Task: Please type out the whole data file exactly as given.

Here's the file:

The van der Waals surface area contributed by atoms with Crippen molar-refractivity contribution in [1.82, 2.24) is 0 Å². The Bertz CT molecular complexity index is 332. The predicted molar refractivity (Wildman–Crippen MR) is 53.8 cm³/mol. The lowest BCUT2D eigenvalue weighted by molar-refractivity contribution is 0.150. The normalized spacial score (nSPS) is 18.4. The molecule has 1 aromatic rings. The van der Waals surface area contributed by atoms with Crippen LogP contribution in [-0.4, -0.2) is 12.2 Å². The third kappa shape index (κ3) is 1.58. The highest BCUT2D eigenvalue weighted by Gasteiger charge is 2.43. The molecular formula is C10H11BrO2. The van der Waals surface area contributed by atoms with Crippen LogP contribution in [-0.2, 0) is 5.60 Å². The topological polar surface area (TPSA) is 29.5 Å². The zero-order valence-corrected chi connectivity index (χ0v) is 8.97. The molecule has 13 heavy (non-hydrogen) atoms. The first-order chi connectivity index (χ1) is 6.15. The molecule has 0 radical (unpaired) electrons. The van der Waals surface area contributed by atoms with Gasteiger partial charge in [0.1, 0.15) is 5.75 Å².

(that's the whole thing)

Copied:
The van der Waals surface area contributed by atoms with Crippen molar-refractivity contribution in [1.82, 2.24) is 0 Å². The Bertz CT molecular complexity index is 332. The predicted molar refractivity (Wildman–Crippen MR) is 53.8 cm³/mol. The lowest BCUT2D eigenvalue weighted by molar-refractivity contribution is 0.150. The normalized spacial score (nSPS) is 18.4. The molecule has 1 aromatic rings. The van der Waals surface area contributed by atoms with Crippen LogP contribution in [-0.4, -0.2) is 12.2 Å². The third kappa shape index (κ3) is 1.58. The highest BCUT2D eigenvalue weighted by Gasteiger charge is 2.43. The molecular formula is C10H11BrO2. The van der Waals surface area contributed by atoms with Crippen LogP contribution in [-0.2, 0) is 5.60 Å². The topological polar surface area (TPSA) is 29.5 Å². The zero-order valence-corrected chi connectivity index (χ0v) is 8.97. The molecule has 13 heavy (non-hydrogen) atoms. The first-order chi connectivity index (χ1) is 6.15. The molecule has 0 radical (unpaired) electrons. The van der Waals surface area contributed by atoms with Gasteiger partial charge in [0.1, 0.15) is 5.75 Å².